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There is no comparison between China's claim to Taiwan and the crisis in Ukraine, Beijing's foreign minister said on Monday.
Wang Yi said Taiwan was a domestic matter for China, while Ukraine was a dispute between two countries.
"We have seen that some people emphasise the principle of sovereignty on the Ukraine issue, but continue to undermine China's sovereignty and territorial integrity on the Taiwan issue. This is a naked double standard," he said, in apparent reference to the US.
Mr Wang was speaking at his annual news conference on the sidelines of China's annual parliament meeting.
China claims the island as its own territory and insists that Taiwan has never been an independent country.
It held military exercises near the island in recent months, in what was described by Taiwan as a threat to it.
Taiwan says only the Taiwanese people can choose their future.
China's President Xi Jinping said last year he wanted to realise peaceful "reunification" with Taiwan.
Washington is Taiwan's most important international backer and arms supplier, a frequent source of friction in Sino-US relations.
Mr Wang said tensions were Taiwan's fault for its refusal to accept that it is part of China, a refusal which will "ruin Taiwan's future".
In his reaction to the Chinese minister, Taiwan's Mainland Affairs Council said in a statement it was China's military threats, diplomatic pressure and attempts to "assault" the island that were the cause of tensions.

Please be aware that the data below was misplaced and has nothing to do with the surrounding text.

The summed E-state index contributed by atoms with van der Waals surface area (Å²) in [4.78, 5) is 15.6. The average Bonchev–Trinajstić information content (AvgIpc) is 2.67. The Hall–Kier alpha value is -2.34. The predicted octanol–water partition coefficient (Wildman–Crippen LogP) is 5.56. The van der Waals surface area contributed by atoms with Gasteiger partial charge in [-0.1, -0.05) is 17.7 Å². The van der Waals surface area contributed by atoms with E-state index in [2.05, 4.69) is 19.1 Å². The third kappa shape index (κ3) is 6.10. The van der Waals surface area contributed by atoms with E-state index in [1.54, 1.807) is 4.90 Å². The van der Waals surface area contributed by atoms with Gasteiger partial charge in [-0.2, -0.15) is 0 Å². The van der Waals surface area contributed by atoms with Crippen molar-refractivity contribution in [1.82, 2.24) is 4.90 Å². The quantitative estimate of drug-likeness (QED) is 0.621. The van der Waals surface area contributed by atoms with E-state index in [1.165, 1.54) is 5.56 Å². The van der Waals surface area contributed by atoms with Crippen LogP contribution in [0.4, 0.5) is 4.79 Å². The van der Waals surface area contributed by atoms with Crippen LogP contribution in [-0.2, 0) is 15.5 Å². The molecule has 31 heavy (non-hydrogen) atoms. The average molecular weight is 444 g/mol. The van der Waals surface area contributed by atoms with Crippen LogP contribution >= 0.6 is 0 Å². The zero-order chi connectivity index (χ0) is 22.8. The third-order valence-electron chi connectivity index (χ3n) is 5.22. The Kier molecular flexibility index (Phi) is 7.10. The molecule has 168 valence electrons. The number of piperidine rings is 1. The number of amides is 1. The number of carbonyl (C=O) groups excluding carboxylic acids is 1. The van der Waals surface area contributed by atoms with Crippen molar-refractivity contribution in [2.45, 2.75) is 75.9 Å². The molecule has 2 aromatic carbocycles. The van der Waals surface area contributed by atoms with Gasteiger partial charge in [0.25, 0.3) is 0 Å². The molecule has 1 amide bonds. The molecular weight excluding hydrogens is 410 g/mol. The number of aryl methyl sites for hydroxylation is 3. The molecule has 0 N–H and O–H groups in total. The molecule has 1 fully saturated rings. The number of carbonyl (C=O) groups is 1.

'China's most strategic partner'
The Chinese foreign minister also described Russia as "China's most important strategic partner".
“No matter how perilous the international landscape, we will maintain our strategic focus and promote the development of a comprehensive China-Russia partnership in the new era,” Mr Wang told reporters.
China has not condemned Russia's invasion of Ukraine and rejected joining the US and the EU in imposing sanctions on Moscow. It, however, expressed its concerns about the growing humanitarian crisis and called for a political settlement of the conflict.
During an hour-long phone conversation with US Secretary of State Antony Blinken on Saturday, Mr Wang said China opposes any moves that “add fuel to the flames” in Ukraine.
He said the US and Europe should pay attention to the negative impact of Nato’s eastward expansion on Russia’s security.
In his press conference, Mr Wang said ties with Moscow constituted “one of the most crucial bilateral relationships in the world”.
“The friendship between the two peoples is ironclad,” he added.
Much attention has been paid to a meeting between Mr Xi and Russian President Vladimir Putin in Beijing on February 4, after which a joint statement was issued, affirming “strong mutual support for the protection of their core interests”.
Russia endorsed China’s view of self-governing Taiwan as an “inalienable part of China, and opposes any forms of independence of Taiwan".
China and Russia have increasingly aligned their foreign policies. Their armies have carried out several joint exercises in the past.
Agencies contributed to this report.